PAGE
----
Otago Polytechnic

Professor Sally Baddock's research is helping reduce the likelihood of Sudden Unexplained Death in Infancy (SUDI).

Ka āwhina te rakahau a Ahoraki Sally Baddock ki te whakaitihia te t¯uponotaka o te Mate Ohorere Pēpi (MOP).


About 40 to 50 babies die in New Zealand each year from SUDI. Two of the known risk factors include smoking during pregnancy and bed-sharing with the baby, both behaviours that are more common among Māori but hard to change. The wahakura is a basket for the baby woven expertly from flax, that can be put on the parents' bed. It was developed as a culturally acceptable alternative to direct bed-sharing. The wahakura is also an effective vessel around which to pass on a range of ante-natal messages. 

Health Research Council funding has enabled Sally Baddock and fellow researchers at the University of Otago to carry out much needed research about SUDI risks and wahakura use. Two hundred Māori families participated in the study, with half being allocated a bassinet and the other half a wahakura. The research concluded that the SUDI risks for babies sleeping in wahakura were no higher than for babies sleeping in bassinets. The wahakura are therefore a suitable alternative to bed-sharing, to reduce the risk of SUDI. The study also found a bonus for the babies sleeping in wahakura: at six months of age they were twice as likely as the babies in bassinets to be fully breastfed.

The research is being widely disseminated to ensure that families and their midwives can have an informed discussion about babies' sleeping arrangements, for example Sally spoke at a Mokopuna Ora Seminar for Te Tai Tokerau (Northland). The research gives people confidence that wahakura are a good alternative to direct bed-sharing.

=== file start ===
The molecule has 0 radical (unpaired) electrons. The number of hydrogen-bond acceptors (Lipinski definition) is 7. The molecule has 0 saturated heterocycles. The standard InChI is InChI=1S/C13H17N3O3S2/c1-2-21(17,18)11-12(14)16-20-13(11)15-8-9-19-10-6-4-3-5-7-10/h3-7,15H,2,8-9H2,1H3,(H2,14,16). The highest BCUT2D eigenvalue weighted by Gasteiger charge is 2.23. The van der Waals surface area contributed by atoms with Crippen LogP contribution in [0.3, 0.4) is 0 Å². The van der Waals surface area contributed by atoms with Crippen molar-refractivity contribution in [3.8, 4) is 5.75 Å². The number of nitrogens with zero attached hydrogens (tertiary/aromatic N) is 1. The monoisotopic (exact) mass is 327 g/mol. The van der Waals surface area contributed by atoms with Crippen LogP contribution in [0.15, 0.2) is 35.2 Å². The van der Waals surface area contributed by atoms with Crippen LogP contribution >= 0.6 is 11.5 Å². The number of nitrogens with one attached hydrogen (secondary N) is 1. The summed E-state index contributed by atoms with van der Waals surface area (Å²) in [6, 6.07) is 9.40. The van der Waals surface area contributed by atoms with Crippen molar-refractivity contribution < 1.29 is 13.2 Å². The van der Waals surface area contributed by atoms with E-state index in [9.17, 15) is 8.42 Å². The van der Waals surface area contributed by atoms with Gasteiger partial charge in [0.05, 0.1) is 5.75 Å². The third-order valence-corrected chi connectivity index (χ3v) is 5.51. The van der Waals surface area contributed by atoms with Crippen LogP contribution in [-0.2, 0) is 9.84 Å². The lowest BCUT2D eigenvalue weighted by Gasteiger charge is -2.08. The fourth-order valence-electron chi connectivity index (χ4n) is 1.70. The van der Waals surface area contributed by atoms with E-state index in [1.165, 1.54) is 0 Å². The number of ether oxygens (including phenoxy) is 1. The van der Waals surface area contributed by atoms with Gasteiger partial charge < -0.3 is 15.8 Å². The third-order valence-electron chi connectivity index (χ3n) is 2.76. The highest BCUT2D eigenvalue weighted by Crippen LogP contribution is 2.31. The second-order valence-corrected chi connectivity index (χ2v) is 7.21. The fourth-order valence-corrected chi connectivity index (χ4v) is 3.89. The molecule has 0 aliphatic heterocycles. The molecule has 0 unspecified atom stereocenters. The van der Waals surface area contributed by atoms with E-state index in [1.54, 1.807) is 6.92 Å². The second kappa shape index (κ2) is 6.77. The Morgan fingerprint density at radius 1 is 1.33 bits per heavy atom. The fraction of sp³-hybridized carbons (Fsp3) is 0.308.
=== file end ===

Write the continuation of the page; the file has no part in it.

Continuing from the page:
E 40-50 kā pēpi i mate i Aotearoa ia tau nā te MOP. Ko te kaipaipa i te hapūtaka me te moe kātahi ki te pēpi kā āhuataka tūraru e mōhiotia ana, ā, he mahi māori tēnei mō te iwi Māori, heoi, he uaua ki te panoni. He momo raraka moe te wahakura mō te pēpi kia whakatakoto ai ki ruka i tō kā mātua moeka. I whakawhanake hei kaupapa tika kē ki te moe kātahi. He momo tōtika hoki te wahakura hei tuku iho i kā kōrero i mua i te hapūtaka.

Kua taea a Sally Baddock rātou ko kā kairakahau ki Te Whare Wānaka ki Otago te rakahau mō kā tūraru MOP me kā wahakura e ētahi pūtea o te Health Research Council. E rua rau kā whānau Māori i uru ki te rakahau nei; i hoatu i kā pouraka ki tētahi haurua, i hoatu i kā wahakura ki tētahi haurua. E ai ki te rakahau, kāore i nui ake te tūraru mō kā pēpi e moe ana i kā wahakura i kā pēpi e moe ana i kā pouraka. Nō reira, he momo tōtika ake kā wahakura i te moe kātahi hei whakaitihia te tūraru MOP. He hua anō hoki i puta i te rakahau mō kā pēpi e moe ana i kā wahakura: hei te pakeke ono marama, e rua whakarau te hua mai o te whākote anake o kā pēpi wahakura i kā pēpi e moe ana i kā pouraka. 

Ka whakaputa whānuitia te rakahau kia kōrero whaimōhio kā whānau me kā kaiwhakawhānau mō kā whakariteka moe o kā pēpi, hei tauira, ka kauhau a Sally ki tētahi hui Mokopuna Ora mō Te Taitokerau. Ka whakamanawatia kā whānau e tēnei rakahau, he momo rerekē pai kā wahakura ki te moe kātahi.

 

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HEALTH & WELLBEING MĀORI & INDIGENEITY

May 2017